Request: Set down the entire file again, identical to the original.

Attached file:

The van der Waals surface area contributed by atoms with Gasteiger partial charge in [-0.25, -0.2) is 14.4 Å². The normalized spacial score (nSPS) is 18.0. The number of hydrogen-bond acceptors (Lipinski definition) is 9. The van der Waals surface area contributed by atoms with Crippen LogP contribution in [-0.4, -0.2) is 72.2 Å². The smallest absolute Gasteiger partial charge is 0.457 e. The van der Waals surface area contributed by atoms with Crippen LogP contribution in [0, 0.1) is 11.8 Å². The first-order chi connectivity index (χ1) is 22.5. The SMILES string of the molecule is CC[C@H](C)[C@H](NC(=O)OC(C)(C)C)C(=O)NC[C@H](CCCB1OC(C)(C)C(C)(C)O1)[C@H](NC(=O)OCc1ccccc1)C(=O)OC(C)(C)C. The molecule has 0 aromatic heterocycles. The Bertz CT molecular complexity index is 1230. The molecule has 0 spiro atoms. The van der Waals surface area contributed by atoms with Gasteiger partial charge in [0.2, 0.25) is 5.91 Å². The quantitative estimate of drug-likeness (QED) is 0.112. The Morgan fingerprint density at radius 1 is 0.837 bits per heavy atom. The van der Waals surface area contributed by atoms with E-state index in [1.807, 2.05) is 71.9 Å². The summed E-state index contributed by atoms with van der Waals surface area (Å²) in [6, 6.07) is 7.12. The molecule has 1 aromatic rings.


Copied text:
The van der Waals surface area contributed by atoms with Gasteiger partial charge in [-0.25, -0.2) is 14.4 Å². The normalized spacial score (nSPS) is 18.0. The number of hydrogen-bond acceptors (Lipinski definition) is 9. The van der Waals surface area contributed by atoms with Crippen LogP contribution in [-0.4, -0.2) is 72.2 Å². The smallest absolute Gasteiger partial charge is 0.457 e. The van der Waals surface area contributed by atoms with Crippen LogP contribution in [0, 0.1) is 11.8 Å². The first-order chi connectivity index (χ1) is 22.5. The SMILES string of the molecule is CC[C@H](C)[C@H](NC(=O)OC(C)(C)C)C(=O)NC[C@H](CCCB1OC(C)(C)C(C)(C)O1)[C@H](NC(=O)OCc1ccccc1)C(=O)OC(C)(C)C. The molecule has 0 aromatic heterocycles. The Bertz CT molecular complexity index is 1230. The molecule has 0 spiro atoms. The van der Waals surface area contributed by atoms with Gasteiger partial charge in [0.2, 0.25) is 5.91 Å². The quantitative estimate of drug-likeness (QED) is 0.112. The Morgan fingerprint density at radius 1 is 0.837 bits per heavy atom. The van der Waals surface area contributed by atoms with E-state index in [1.807, 2.05) is 71.9 Å². The summed E-state index contributed by atoms with van der Waals surface area (Å²) in [6, 6.07) is 7.12. The molecule has 1 aromatic rings.